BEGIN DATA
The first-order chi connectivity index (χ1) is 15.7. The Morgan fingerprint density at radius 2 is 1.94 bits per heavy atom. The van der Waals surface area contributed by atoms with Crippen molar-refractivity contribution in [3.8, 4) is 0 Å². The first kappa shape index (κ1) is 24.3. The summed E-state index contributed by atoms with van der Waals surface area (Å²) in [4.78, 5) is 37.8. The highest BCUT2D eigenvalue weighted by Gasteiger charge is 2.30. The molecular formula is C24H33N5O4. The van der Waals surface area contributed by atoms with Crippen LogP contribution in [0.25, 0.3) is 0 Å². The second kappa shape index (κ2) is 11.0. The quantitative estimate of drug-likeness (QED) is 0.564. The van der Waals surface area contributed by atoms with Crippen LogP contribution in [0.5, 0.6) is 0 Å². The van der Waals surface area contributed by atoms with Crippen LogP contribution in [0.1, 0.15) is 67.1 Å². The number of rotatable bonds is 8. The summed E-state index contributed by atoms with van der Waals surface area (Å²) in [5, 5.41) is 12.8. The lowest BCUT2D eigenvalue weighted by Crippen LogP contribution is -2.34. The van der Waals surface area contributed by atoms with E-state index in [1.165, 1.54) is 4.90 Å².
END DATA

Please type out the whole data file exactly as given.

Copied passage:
The first-order chi connectivity index (χ1) is 15.7. The Morgan fingerprint density at radius 2 is 1.94 bits per heavy atom. The van der Waals surface area contributed by atoms with Crippen molar-refractivity contribution in [3.8, 4) is 0 Å². The first kappa shape index (κ1) is 24.3. The summed E-state index contributed by atoms with van der Waals surface area (Å²) in [4.78, 5) is 37.8. The highest BCUT2D eigenvalue weighted by Gasteiger charge is 2.30. The molecular formula is C24H33N5O4. The van der Waals surface area contributed by atoms with Crippen LogP contribution in [0.25, 0.3) is 0 Å². The second kappa shape index (κ2) is 11.0. The quantitative estimate of drug-likeness (QED) is 0.564. The van der Waals surface area contributed by atoms with Crippen LogP contribution in [0.5, 0.6) is 0 Å². The van der Waals surface area contributed by atoms with Crippen LogP contribution in [0.1, 0.15) is 67.1 Å². The number of rotatable bonds is 8. The summed E-state index contributed by atoms with van der Waals surface area (Å²) in [5, 5.41) is 12.8. The lowest BCUT2D eigenvalue weighted by Crippen LogP contribution is -2.34. The van der Waals surface area contributed by atoms with E-state index in [1.165, 1.54) is 4.90 Å².